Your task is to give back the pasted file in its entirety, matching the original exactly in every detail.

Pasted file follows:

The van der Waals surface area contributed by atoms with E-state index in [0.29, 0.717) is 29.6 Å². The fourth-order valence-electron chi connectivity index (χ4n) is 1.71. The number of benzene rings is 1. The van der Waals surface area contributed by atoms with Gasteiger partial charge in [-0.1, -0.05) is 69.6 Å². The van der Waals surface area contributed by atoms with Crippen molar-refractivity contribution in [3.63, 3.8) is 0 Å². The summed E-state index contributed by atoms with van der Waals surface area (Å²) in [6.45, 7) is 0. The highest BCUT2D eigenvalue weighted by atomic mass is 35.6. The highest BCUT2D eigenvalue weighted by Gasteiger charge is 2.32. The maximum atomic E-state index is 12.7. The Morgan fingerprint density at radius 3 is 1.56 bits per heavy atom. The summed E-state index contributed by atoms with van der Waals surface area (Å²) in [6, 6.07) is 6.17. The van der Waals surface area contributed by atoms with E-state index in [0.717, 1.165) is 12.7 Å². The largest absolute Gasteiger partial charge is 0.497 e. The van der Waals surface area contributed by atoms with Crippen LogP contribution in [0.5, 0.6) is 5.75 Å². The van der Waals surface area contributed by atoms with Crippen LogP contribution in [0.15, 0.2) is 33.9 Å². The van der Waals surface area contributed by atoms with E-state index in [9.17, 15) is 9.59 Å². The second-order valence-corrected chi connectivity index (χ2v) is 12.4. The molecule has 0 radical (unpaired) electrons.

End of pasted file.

The van der Waals surface area contributed by atoms with E-state index in [0.29, 0.717) is 29.6 Å². The fourth-order valence-electron chi connectivity index (χ4n) is 1.71. The number of benzene rings is 1. The van der Waals surface area contributed by atoms with Gasteiger partial charge in [-0.1, -0.05) is 69.6 Å². The van der Waals surface area contributed by atoms with Crippen molar-refractivity contribution in [3.63, 3.8) is 0 Å². The summed E-state index contributed by atoms with van der Waals surface area (Å²) in [6.45, 7) is 0. The highest BCUT2D eigenvalue weighted by atomic mass is 35.6. The highest BCUT2D eigenvalue weighted by Gasteiger charge is 2.32. The maximum atomic E-state index is 12.7. The Morgan fingerprint density at radius 3 is 1.56 bits per heavy atom. The summed E-state index contributed by atoms with van der Waals surface area (Å²) in [6, 6.07) is 6.17. The van der Waals surface area contributed by atoms with E-state index in [0.717, 1.165) is 12.7 Å². The largest absolute Gasteiger partial charge is 0.497 e. The van der Waals surface area contributed by atoms with Crippen LogP contribution in [0.5, 0.6) is 5.75 Å². The van der Waals surface area contributed by atoms with Crippen LogP contribution in [0.15, 0.2) is 33.9 Å². The van der Waals surface area contributed by atoms with E-state index in [9.17, 15) is 9.59 Å². The second-order valence-corrected chi connectivity index (χ2v) is 12.4. The molecule has 0 radical (unpaired) electrons.